The second thing I learned about crows is that they're incredibly intelligent, social birds that do things like construct their own tools and may even have a rudimentary language.  Whether or not that's a good or bad thing at this point is still up for debate (you know who else was incredibly intelligent, social, and constructed his own tools?  Hannibal Lecter), but it means their social behavior is somewhat more complex than, say, your basic stupid pigeon.

While crows tend to be mostly solitary, territorial birds in the summer, winter will find them congregating in "roosts" of a few hundred to a thousand or more birds at night.  The reasons for this are not entirely understood, but common sense would dictate that it's some combination of predator protection (in the winter they don't really have the option of sleeping camouflaged in a leafy tree), warmth, and congregation near a reliable food source in order to get a guaranteed breakfast-- in other words, all the usual reasons animals hang out together.  There may also be a social/sexytime component to the behavior; winter isn't really mating season, but a roost of thousands of crows wouldn't be a bad place to find potential mates if you're a single crow (interestingly, crows appear to mate more or less for life).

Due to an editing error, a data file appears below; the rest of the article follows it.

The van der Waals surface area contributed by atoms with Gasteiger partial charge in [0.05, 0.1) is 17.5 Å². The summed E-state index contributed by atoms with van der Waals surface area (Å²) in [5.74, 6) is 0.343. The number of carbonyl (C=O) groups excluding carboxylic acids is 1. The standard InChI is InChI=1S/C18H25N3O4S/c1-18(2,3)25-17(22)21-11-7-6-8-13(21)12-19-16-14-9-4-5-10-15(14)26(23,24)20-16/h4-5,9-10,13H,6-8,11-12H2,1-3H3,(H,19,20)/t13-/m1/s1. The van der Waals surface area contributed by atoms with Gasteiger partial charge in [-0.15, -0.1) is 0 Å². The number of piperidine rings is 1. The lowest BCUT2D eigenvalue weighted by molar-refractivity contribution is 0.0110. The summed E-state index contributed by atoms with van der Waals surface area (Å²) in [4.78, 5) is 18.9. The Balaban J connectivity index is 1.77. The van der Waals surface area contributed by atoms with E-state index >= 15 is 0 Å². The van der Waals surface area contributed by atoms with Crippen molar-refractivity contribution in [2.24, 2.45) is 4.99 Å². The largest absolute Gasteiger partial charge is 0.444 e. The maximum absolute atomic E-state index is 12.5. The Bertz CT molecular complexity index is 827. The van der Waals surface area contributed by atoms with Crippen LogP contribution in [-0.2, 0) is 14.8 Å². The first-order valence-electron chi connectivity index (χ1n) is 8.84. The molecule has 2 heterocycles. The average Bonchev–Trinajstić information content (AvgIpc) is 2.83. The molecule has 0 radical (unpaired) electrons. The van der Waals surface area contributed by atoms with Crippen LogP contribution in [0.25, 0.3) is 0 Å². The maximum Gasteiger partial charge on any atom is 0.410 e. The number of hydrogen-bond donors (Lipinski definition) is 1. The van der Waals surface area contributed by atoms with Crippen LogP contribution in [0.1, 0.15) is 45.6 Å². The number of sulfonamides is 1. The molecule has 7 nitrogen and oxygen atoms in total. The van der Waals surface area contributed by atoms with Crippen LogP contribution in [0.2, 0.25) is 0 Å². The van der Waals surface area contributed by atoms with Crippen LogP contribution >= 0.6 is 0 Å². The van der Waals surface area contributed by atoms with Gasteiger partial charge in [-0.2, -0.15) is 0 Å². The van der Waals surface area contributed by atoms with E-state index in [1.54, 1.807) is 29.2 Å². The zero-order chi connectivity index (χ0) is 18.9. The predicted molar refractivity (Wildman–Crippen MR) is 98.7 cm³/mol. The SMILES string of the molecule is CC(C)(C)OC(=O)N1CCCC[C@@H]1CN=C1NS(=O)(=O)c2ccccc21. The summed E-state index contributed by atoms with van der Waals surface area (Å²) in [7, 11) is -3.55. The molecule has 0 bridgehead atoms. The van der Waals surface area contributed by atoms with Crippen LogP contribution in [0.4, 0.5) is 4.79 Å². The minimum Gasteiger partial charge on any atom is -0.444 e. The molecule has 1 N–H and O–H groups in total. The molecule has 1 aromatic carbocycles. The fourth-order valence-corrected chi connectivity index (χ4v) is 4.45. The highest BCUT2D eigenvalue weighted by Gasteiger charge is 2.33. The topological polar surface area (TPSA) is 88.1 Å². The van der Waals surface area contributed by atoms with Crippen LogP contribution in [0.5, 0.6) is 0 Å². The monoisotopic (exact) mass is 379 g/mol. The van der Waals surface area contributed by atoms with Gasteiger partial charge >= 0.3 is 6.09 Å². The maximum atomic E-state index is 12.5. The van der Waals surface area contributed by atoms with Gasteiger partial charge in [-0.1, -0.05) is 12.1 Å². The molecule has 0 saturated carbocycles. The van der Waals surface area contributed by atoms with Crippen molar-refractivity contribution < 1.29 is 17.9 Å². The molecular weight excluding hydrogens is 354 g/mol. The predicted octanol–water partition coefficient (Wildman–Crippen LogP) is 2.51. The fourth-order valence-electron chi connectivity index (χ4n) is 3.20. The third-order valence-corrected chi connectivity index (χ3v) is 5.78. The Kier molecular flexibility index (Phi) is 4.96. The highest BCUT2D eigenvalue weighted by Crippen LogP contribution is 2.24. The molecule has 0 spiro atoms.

So OK, fine, crows are roosting in my neighborhood.  Except that they're not-- like I said, they usually hang out for an hour or so jabbering about whatever, then all head off en masse.   This is apparently also normal, well-observed crow behavior-- crows from all over the city will come to a designated "meet-up" spot, hang out for a bit until everyone gets there, then all fly to the final roosting site, which may consist of dozens of these meet-up groups, together in a pretty spectacular display of sky-darkening feathers.  None of the crow-related sites I found in 15 minutes of Googling had an explanation for this, although it's likely a safety-in-numbers thing again; crows in a given area make the sometimes-longish flight to the roost in a group, rather than by themselves where they'd be easy prey for owls and hawks.  It's also entirely possible that they just like socializing in the evening before they go to sleep, since they apparently get settled in and fairly quiet not too long after reaching the roost proper.